duncan.coutts at googlemail.com
Mon Dec 20 05:29:12 EST 2010
On 20 December 2010 02:14, Mark Lentczner <markl at glyphic.com> wrote:
> I took a look at the licenses for the included projects.
> They are all, but one, BSD3-like, though there are several minor variants of the actual license text.
> The exception is syb which is part BSD3, and two parts which are based on the Haskell 98 report license.
> The installer has the ability to show a license notice to the user and ask them to agree to it. The notice presented by the GHC installer concatenates the GHC BSD3-like license and the LGPL license for GMP into one long page.
Technically there is no need to ask users to agree to anything. If you
just want to make users aware that it is open source then that's fine
> I propose instead to show a much shorter page, something like:
> "The components in this package are governed by several open source licenses:
> GHC system: BSD3
> GMP library: LGPL
> Haskell Platform Libraries: BSD3 & Haskell Report 98
> Details can be found on the web at the [Haskell Platform site].
> The components are each installed with their respective license files."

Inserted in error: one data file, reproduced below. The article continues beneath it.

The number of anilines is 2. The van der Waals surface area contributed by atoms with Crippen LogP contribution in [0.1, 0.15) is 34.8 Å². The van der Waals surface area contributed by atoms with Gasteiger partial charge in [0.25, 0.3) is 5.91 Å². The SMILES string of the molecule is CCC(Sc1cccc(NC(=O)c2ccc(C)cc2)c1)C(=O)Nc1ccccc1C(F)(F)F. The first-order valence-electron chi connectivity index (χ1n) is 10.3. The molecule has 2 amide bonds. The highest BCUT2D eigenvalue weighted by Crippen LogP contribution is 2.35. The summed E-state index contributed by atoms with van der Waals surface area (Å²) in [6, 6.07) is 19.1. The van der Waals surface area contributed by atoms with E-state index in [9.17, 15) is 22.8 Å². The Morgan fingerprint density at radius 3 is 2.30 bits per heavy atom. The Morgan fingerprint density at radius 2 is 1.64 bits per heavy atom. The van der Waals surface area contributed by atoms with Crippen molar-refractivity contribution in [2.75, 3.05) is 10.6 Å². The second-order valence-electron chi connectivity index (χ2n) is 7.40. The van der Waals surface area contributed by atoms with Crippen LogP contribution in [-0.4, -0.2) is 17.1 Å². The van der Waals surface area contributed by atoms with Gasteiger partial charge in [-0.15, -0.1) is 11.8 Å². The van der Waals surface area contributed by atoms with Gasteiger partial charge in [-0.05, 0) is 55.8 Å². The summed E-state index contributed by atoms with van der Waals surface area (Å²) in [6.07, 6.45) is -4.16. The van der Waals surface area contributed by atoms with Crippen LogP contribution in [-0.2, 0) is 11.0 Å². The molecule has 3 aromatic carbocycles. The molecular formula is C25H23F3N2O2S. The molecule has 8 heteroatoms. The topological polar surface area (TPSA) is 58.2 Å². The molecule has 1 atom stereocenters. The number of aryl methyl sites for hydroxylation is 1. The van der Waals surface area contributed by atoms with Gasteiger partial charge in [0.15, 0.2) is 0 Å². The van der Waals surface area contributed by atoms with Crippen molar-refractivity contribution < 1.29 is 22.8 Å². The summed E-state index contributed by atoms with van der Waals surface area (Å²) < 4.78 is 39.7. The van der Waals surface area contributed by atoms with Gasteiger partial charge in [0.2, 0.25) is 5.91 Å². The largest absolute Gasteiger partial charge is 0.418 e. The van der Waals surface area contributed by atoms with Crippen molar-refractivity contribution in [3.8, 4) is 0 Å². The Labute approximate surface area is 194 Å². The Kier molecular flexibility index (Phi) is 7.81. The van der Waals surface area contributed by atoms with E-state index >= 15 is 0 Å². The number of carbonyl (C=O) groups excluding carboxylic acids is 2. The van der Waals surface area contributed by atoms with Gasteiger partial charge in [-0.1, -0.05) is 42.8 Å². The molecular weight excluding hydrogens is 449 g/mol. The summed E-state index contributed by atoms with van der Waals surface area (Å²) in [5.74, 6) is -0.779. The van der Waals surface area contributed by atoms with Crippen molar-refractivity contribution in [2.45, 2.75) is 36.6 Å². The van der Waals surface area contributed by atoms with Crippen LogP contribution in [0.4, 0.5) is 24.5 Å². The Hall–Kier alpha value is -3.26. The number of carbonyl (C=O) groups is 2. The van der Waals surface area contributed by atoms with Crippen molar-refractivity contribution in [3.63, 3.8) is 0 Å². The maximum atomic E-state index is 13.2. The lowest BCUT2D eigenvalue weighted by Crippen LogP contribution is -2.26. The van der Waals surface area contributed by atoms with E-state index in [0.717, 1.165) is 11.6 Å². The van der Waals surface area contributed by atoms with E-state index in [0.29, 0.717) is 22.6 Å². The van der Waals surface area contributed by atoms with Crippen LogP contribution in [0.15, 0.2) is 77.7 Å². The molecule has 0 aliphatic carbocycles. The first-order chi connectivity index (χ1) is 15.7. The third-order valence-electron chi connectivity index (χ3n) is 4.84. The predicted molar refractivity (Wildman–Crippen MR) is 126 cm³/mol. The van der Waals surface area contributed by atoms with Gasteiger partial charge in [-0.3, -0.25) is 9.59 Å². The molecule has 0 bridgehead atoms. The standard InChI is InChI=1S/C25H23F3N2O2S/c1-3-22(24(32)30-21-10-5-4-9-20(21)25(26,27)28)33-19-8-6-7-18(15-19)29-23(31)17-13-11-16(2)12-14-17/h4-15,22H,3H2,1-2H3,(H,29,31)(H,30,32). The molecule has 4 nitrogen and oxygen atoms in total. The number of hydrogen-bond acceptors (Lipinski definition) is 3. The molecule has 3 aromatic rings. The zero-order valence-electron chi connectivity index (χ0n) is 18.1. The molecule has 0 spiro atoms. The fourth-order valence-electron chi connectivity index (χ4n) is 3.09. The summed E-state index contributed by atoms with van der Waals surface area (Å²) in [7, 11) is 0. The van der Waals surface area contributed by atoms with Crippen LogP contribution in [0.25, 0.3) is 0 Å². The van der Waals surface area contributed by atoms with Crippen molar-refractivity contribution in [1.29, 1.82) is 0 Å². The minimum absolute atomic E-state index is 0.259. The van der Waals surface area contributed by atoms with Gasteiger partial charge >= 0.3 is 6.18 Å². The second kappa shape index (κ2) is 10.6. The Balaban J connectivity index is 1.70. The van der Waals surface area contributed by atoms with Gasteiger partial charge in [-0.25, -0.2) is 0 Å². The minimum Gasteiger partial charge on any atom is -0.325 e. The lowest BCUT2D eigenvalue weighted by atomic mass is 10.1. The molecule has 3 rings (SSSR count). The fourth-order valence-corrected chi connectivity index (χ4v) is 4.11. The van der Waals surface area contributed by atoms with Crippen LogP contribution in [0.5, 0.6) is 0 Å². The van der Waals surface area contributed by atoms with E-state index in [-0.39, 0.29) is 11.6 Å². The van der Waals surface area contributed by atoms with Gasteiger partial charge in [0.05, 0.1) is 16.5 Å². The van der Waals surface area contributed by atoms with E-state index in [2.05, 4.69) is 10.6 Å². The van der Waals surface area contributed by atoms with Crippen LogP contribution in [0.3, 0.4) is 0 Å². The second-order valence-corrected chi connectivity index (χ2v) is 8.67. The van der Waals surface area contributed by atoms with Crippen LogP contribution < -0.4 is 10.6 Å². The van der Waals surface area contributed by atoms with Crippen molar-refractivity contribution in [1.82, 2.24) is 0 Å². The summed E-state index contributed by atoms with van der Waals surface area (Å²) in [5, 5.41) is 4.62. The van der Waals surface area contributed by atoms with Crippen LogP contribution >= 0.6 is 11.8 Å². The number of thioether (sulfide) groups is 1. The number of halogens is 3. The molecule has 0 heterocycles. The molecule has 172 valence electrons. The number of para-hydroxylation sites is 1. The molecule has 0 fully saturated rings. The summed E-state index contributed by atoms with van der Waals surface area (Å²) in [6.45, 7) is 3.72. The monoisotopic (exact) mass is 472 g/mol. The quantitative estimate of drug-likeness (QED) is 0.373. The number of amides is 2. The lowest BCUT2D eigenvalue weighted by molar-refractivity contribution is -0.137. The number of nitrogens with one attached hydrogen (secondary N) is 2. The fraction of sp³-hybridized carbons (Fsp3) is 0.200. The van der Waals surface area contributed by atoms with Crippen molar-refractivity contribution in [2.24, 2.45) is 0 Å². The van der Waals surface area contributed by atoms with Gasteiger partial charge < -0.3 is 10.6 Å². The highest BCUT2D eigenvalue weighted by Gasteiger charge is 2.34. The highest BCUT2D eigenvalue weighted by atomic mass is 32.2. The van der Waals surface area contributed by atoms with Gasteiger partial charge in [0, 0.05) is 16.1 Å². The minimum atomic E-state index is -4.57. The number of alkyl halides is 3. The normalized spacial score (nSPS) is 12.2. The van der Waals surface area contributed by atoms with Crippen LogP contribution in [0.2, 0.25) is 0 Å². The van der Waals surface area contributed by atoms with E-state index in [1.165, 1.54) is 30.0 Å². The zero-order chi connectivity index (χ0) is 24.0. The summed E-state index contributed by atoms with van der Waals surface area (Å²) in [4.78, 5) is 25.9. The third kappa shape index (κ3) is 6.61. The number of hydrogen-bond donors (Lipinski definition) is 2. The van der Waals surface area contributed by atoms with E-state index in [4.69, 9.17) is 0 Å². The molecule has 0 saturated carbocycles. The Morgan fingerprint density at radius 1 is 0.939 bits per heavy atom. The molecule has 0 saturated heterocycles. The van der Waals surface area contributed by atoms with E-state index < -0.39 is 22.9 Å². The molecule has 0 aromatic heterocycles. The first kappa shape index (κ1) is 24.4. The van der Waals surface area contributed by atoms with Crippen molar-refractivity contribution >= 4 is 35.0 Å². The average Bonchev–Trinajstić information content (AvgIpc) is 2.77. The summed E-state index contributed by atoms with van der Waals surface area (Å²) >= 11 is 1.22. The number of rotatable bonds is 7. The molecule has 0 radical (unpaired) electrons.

That seems fine. Since we don't need them to read any licenses or
agree to anything then it's good to keep it simple and short. Users
can go find more details if they want.
> A third option is to not have the installer show the licenses, nor ask for a formal "I Agree" step, and instead, simply point out the licenses in the README presented at install time, and in the installed "Start" HTML doc.
That would also be perfectly reasonable.
> Thoughts? What do the other installers for Haskell Platform do?
I can't remember what the windows one does, but the linux distro
packages of course do not display any text at install time. They do
all include the license as part of the installed files, and perhaps a
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